Passing vessel analysis shall be conducted when all of the following conditions exist (See Figure 31F-5-4):
- Passing vessel size is greater than 25,000 DWT.
- Distance L is 500 feet or less
- Vessel speed V is greater than Vcrit
L and B are shown in Figure 31F-5-4, in units of feet. V is defined as the speed of vessel over land minus the current velocity, when traveling with the current, or the speed of vessel over land plus the current velocity, when traveling against the current.
When such conditions (1, 2 and 3 above) exist, the surge and sway forces and the yaw moment acting on the moored vessel shall, as a minimum, be established in accordance with Section 3103F.5.5 or by dynamic analysis.
For MOTs located in ports, the passing distance, L, may be established based on channel width and vessel traffic patterns. The guidelines established in the Department of Defense, UFC 4-150-06, Figure 5-17 [5.6] for interior channels may be used. The "vertical bank" in Figure 5-17 of [5.6] shall be replaced by the side of the moored vessel when establishing the distance, "L."
For MOTs, not located within a port, the distance, "L," must be determined from observed traffic patterns.
The following passing vessel positions shall be investigated:
- Passing vessel is centered on the moored ship. This position produces maximum sway force.
- The midship of the passing vessel is fore or aft of the centerline of the moored ship by a distance of 0.40 times the length of the moored ship. This position is assumed to produce maximum surge force and yaw moment at the same time.
A seiche analysis is required for existing MOTs located within a harbor basin and which have historically experienced seiche. A seiche analysis is required for new MOTs inside a harbor basin prone to penetration of ocean waves.
The standing wave system or seiche is characterized by a series of "nodes" and "antinodes." Seiche typically has wave periods ranging from 20 seconds up to several hours, with wave heights in the range of 0.1 to 0.4 ft [5.6].
The following procedure may be used, as a minimum, in evaluating the effects of seiche within a harbor basin. In more complex cases where the assumptions below are not applicable, dynamic methods are required.
- Calculate the natural period of oscillation of the basin. The basin may be idealized as rectangular, closed or open at the seaward end. Use Chapter 2 of UFC 4-150-06 [5.6] to calculate the wave period and length for different modes. The first three modes shall be considered in the analysis.
- Determine the location of the moored ship with respect to the antinode and node of the first three modes to determine the possibility of resonance.
- Determine the natural period of the vessel and mooring system. The calculation shall be based on the total mass of the system and the stiffness of the mooring lines in surge. The surge motion of the moored vessel is estimated by analyzing the vessel motion as a harmonically forced linear single degree of freedom spring mass system. Methods outlined in a paper by F.A. Kilner [5.7] can be used to calculate the vessel motion.
- Vessels are generally berthed parallel to the channel; therefore, only longitudinal (surge) motions shall be considered, with the associated mooring loads in the spring lines. The loads on the mooring lines (spring lines) are then determined from the computed vessel motion and the stiffness of those mooring lines.
The kinetic berthing energy demand shall be determined in accordance with Section 3103F.6.
For existing MOTs, the berthing energy capacity shall be calculated as the area under the force-deflection curve for the combined structure and fender system as indicated in Figure 31F-5-5. Fender piles may be included in the lateral analysis to establish the total force-deflection curve for the berthing system. Load-deflection curves for other fender types shall be obtained from manufacturer's data. The condition of fenders shall be taken into account when performing the analysis.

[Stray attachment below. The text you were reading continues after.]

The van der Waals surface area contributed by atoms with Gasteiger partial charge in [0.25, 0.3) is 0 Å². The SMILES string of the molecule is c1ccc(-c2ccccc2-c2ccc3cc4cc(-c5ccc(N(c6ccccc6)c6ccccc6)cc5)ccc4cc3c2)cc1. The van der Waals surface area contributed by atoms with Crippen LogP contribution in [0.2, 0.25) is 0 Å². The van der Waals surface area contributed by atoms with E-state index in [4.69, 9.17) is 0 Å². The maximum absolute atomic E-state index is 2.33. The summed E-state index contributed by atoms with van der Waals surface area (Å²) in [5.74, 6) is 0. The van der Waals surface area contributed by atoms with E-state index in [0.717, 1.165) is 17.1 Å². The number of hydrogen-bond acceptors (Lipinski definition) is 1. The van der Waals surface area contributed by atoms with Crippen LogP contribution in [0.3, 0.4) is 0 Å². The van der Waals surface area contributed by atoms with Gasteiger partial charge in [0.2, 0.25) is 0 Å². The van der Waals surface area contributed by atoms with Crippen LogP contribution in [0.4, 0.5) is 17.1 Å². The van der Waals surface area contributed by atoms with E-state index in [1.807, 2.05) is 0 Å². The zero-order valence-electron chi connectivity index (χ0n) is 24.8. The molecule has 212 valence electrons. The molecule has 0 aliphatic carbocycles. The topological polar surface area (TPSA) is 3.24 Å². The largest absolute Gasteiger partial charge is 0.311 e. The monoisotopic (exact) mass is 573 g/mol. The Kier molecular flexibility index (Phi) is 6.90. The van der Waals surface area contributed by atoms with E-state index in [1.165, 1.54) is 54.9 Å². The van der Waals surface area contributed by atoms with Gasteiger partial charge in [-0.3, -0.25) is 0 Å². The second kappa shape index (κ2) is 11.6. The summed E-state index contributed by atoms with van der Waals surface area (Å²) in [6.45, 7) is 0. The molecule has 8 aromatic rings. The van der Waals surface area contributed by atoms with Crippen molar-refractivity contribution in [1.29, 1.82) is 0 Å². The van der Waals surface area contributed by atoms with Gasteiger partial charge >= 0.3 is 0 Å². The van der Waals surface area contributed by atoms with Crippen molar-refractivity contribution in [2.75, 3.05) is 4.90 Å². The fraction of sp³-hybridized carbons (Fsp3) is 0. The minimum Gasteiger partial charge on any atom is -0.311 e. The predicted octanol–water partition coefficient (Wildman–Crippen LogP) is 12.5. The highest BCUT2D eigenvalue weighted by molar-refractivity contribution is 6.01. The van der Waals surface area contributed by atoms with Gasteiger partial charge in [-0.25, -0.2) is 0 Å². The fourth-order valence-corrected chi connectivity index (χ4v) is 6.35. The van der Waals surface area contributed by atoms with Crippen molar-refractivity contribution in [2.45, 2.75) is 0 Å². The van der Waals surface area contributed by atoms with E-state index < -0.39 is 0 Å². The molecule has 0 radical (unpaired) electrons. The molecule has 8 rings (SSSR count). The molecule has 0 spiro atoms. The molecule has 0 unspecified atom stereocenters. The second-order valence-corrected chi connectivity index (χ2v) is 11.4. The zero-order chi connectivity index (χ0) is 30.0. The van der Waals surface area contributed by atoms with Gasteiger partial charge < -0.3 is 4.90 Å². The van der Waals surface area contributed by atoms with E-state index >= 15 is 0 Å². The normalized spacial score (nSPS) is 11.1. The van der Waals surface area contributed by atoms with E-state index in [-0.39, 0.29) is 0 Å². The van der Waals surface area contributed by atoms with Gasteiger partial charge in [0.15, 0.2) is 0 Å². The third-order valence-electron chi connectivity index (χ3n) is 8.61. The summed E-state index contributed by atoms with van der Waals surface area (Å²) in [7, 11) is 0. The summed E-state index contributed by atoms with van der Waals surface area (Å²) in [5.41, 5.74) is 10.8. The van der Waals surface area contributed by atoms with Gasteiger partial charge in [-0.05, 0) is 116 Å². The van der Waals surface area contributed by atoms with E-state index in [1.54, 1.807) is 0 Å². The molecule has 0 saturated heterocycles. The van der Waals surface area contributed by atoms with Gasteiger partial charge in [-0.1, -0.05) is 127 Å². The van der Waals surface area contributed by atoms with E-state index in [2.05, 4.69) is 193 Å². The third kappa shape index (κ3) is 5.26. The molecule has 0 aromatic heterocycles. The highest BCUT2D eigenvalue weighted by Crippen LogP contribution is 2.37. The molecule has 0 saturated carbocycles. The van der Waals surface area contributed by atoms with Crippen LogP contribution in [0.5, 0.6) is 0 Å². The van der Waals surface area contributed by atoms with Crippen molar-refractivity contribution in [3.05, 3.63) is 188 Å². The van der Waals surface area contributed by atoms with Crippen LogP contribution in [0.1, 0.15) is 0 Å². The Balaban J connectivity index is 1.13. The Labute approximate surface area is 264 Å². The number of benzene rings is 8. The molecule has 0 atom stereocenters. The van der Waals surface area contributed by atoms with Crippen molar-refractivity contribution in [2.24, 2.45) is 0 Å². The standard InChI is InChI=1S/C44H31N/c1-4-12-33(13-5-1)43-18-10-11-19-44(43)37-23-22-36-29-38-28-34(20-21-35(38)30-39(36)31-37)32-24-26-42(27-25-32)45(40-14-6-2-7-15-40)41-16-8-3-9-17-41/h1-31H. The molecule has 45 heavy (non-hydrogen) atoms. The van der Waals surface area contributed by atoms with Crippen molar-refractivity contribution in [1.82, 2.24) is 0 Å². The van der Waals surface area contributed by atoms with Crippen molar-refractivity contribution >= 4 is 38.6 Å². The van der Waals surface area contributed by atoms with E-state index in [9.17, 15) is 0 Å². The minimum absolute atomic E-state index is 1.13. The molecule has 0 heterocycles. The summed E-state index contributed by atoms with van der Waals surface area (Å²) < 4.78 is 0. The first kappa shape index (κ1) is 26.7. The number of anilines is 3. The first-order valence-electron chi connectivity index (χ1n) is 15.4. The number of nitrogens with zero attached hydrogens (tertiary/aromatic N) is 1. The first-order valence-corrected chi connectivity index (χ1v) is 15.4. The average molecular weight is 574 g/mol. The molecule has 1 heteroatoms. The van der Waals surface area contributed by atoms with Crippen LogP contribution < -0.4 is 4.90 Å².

When batter piles are present, the fender system typically absorbs most of the berthing energy. This can be established by comparing the force-deflection curves for the fender system and batter piles. In this case only the fender system energy absorption shall be considered.
A continuous fender system consists of fender piles, chocks, wales, and rubber or spring fender units.
The contact length of a ship during berthing depends on the spacing of the fender piles and fender units, and the connection details of the chocks and wales to the fender piles.
The contact length, Lc, can be calculated using rational analysis considering curvature of the bow and berthing angle.
In lieu of detailed analysis to determine the contact length, Table 31F-5-1 may be used. The contact length for a vessel within the range listed in the table can be obtained by interpolation.
|VESSEL SIZE (DWT)||CONTACT LENGTH|
|1,000 to 2,500||35 ft|
|5,000 to 26,000||40 ft|
|35,000 to 50,000||50 ft|
|100,000 to 125,000||70 ft|
For discrete fender systems (i.e., not continuous), one fender unit or breasting dolphin shall be able to absorb the entire berthing energy.
The longitudinal and vertical components of the horizontal berthing force shall be calculated using appropriate coefficients of friction between the vessel and the fender. In lieu of as-built data, the values in Table 31F-5-2 may be used for typical fender/vessel materials:
|CONTACT MATERIALS||FRICTION COEFFICIENT|
|Timber to Steel||0.4 to 0.6|
|Urethane to Steel||0.4 to 0.6|
|Steel to Steel||0.25|
|Rubber to Steel||0.6 to 0.7|
|UHMW* to Steel||0.1 to 0.2|
*Ultra-high molecular weight plastic rubbing strips.
F = longitudinal or vertical component of horizontal berthing force
µ = coefficient of friction of contact materials
N = maximum horizontal berthing force (normal to fender)
For guidelines on new fender designs, refer to UFC 4-152-01 [5.8] and PIANC [5.9]. Velocity and temperature factors, contact angle effects and manufacturing tolerances shall be considered (see Appendices A and B of PIANC [5.9]). Also, see Section 3103F.6.